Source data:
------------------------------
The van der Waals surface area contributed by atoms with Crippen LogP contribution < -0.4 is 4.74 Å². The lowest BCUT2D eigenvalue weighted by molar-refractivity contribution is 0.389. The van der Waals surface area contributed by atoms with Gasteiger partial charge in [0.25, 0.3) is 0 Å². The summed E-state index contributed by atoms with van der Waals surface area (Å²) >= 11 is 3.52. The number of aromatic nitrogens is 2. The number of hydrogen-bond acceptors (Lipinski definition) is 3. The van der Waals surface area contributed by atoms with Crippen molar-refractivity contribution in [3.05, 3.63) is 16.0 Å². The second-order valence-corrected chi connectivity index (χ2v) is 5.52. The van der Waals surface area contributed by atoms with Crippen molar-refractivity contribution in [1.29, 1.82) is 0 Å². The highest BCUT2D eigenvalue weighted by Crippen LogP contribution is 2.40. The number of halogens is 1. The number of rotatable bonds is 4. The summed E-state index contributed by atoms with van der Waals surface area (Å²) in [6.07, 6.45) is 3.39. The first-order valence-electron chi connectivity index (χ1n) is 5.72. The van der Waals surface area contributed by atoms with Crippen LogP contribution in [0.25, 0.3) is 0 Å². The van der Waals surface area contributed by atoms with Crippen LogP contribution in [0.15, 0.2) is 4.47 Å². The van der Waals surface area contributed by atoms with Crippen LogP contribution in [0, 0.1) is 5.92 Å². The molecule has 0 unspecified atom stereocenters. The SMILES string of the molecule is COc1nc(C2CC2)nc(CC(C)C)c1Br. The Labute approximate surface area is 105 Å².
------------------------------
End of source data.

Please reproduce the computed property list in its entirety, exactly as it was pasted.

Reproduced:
The van der Waals surface area contributed by atoms with Crippen LogP contribution < -0.4 is 4.74 Å². The lowest BCUT2D eigenvalue weighted by molar-refractivity contribution is 0.389. The van der Waals surface area contributed by atoms with Gasteiger partial charge in [0.25, 0.3) is 0 Å². The summed E-state index contributed by atoms with van der Waals surface area (Å²) >= 11 is 3.52. The number of aromatic nitrogens is 2. The number of hydrogen-bond acceptors (Lipinski definition) is 3. The van der Waals surface area contributed by atoms with Crippen molar-refractivity contribution in [3.05, 3.63) is 16.0 Å². The second-order valence-corrected chi connectivity index (χ2v) is 5.52. The van der Waals surface area contributed by atoms with Crippen molar-refractivity contribution in [1.29, 1.82) is 0 Å². The highest BCUT2D eigenvalue weighted by Crippen LogP contribution is 2.40. The number of halogens is 1. The number of rotatable bonds is 4. The summed E-state index contributed by atoms with van der Waals surface area (Å²) in [6.07, 6.45) is 3.39. The first-order valence-electron chi connectivity index (χ1n) is 5.72. The van der Waals surface area contributed by atoms with Crippen LogP contribution in [0.25, 0.3) is 0 Å². The van der Waals surface area contributed by atoms with Crippen LogP contribution in [0.15, 0.2) is 4.47 Å². The van der Waals surface area contributed by atoms with Crippen LogP contribution in [0, 0.1) is 5.92 Å². The molecule has 0 unspecified atom stereocenters. The SMILES string of the molecule is COc1nc(C2CC2)nc(CC(C)C)c1Br. The Labute approximate surface area is 105 Å².